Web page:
It’s Mental Health Awareness Week, a campaign which highlights the importance of looking after our mental health and spreads awareness of a variety of mental health conditions.

This year’s theme is body image and how many aspects of our society can cause us to feel low or distressed about our bodies.


To find out more about the Mental Health Foundation’s Be Body Kind campaign, click here.

Although the theme changes each year, the main focus of campaign remains the same: to encourage discussions about mental health and remove the stigma faced by those who experience mental illness.

In support of this, we’ve created a short guide on how to start a conversation about mental health; whether you need to talk about your own mental health, or want to support someone who’s struggling, these tips can help you to begin a very important conversation:

Advice taken from Mind and the Mental Health Foundation.

  • I want to help someone talk about their mental health
    • Listen: Let them tell you everything they need to, and avoid interrupting them. Many of us find talking about our mental health difficult, so it is very important to feel listened to when we’re ready to share our experiences.
    • Be understanding: If you have had similar experiences, let them know: it can make a huge difference to them to know that they aren’t alone. If you cannot relate to what they’re telling you, consider doing some research, so you can gain a better understanding of their problems.
    • Take them seriously: Try to avoid saying things like “It’s probably nothing” or “You just need to cheer up” as these can make them think that you don’t take their feelings seriously.
    • Let them know they can talk to you again: If you are able to, let them know that you are there for them and they can reach out to you on difficult days.
    • But be clear on your limits: If you have tried to help someone with their mental health, but think they need professional support, there is no shame in accepting that you can’t provide the help that they need. You can still be supportive by offering to go to the GP or to a local support group with them.

    If someone you know is in crisis and needs help urgently, call Samaritans on 116 123.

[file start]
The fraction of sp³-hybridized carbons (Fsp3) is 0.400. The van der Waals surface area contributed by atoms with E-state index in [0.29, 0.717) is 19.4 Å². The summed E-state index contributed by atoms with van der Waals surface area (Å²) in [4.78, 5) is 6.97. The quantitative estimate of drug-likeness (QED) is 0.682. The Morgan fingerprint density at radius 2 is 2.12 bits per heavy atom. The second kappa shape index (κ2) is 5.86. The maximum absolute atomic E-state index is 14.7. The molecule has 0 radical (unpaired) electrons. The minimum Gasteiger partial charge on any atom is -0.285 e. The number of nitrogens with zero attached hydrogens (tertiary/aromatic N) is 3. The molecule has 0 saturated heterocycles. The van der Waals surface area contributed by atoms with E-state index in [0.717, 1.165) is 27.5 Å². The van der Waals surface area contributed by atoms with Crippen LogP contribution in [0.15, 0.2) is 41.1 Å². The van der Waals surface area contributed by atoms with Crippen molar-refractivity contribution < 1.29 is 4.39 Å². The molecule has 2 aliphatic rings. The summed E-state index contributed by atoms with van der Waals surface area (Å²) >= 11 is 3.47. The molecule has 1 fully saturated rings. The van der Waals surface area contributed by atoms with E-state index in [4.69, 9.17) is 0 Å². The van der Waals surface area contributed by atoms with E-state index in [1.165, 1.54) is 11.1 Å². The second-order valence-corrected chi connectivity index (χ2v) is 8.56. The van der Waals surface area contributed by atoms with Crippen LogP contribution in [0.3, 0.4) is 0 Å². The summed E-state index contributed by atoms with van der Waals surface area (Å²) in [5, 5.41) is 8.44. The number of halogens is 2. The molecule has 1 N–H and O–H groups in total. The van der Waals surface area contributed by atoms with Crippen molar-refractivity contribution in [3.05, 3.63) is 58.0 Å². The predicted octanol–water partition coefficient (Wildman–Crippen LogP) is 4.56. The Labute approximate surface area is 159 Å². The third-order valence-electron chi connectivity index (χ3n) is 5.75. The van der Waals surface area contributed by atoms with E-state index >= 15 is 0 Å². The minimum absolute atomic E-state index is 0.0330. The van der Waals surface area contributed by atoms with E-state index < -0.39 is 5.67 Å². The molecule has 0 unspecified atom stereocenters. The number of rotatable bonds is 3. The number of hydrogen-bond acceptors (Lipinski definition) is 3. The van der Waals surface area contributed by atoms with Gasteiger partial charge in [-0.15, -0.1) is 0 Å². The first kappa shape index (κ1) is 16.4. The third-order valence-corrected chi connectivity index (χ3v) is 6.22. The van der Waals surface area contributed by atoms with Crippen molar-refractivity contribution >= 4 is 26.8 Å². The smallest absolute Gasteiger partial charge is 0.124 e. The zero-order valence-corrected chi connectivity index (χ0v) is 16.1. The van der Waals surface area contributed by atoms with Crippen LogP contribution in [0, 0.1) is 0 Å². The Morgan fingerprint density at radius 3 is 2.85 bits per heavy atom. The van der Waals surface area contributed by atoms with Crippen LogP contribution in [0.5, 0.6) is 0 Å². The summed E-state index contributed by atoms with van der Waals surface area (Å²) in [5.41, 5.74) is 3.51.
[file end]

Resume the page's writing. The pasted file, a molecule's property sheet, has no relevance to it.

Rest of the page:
• I want to talk about my mental health
    • Decide who to speak to: This may seem obvious, but it is important to think about who you want to have this conversation with. Speaking to someone who we trust and feel comfortable with is key. If you are struggling to find someone to speak to, consider calling a mental health helpline.
    • Awkwardness is only natural:For many of us, talking about our thoughts and feelings can feel uncomfortable. Just remember to take your time.
    • Help them understand (if you’re comfortable with it):The person you’re talking to may have had a similar experience, and be able to relate to how you’re feeling. If they have not experienced what you have, and want to get a better idea of how you’re feeling, they may ask questions such as “how long have you felt like this?” or “did something happen, recently?”. Remember, if these questions feel intrusive or make you uncomfortable, you don’t have to answer them.
    • Don’t be discouraged:It can be disheartening if someone replies with statements like “you’ll feel better tomorrow” or “you worry too much”. This comes from a lack of understanding about mental health. You could try sharing advice like this with the person you choose to speak to, to help frame your conversation with them in a constructive way. Alternatively, consider talking to someone different, or calling a helpline.
    • Be open to their advice: A friend or family member may suggest getting professional help because they have your best interests at heart. If you feel anxious at the thought of seeing your GP or going to a support group, ask your friend or family member to go with you; it’s very likely that they’d be happy to support you. 

One in four of us struggle with our mental health during our lives. Remembering this, and talking about our worries, is the first step towards better health and well-being. This Mental Health Awareness Week, consider taking the opportunity to talk about your mental health.

Southway's Support

If you are struggling with your mental health due to issues such as your rent, debt, employment or benefits, please do not hesitate to contact us on 0161 448 4200; our Advice Team will be happy to help.

If you feel you need help in improving your wellbeing, our Be Well service may be able to assist. Click here to learn more.

We also run a number of community events and volunteer groups, which are a brilliant opportunity to stay active, meet like-minded people, and tackle isolation. To find out about how to get involved, click here.

For more information on mental health, and where to find help, consider visiting the following websites:


Time to Change

NHS England

Mental Health Foundation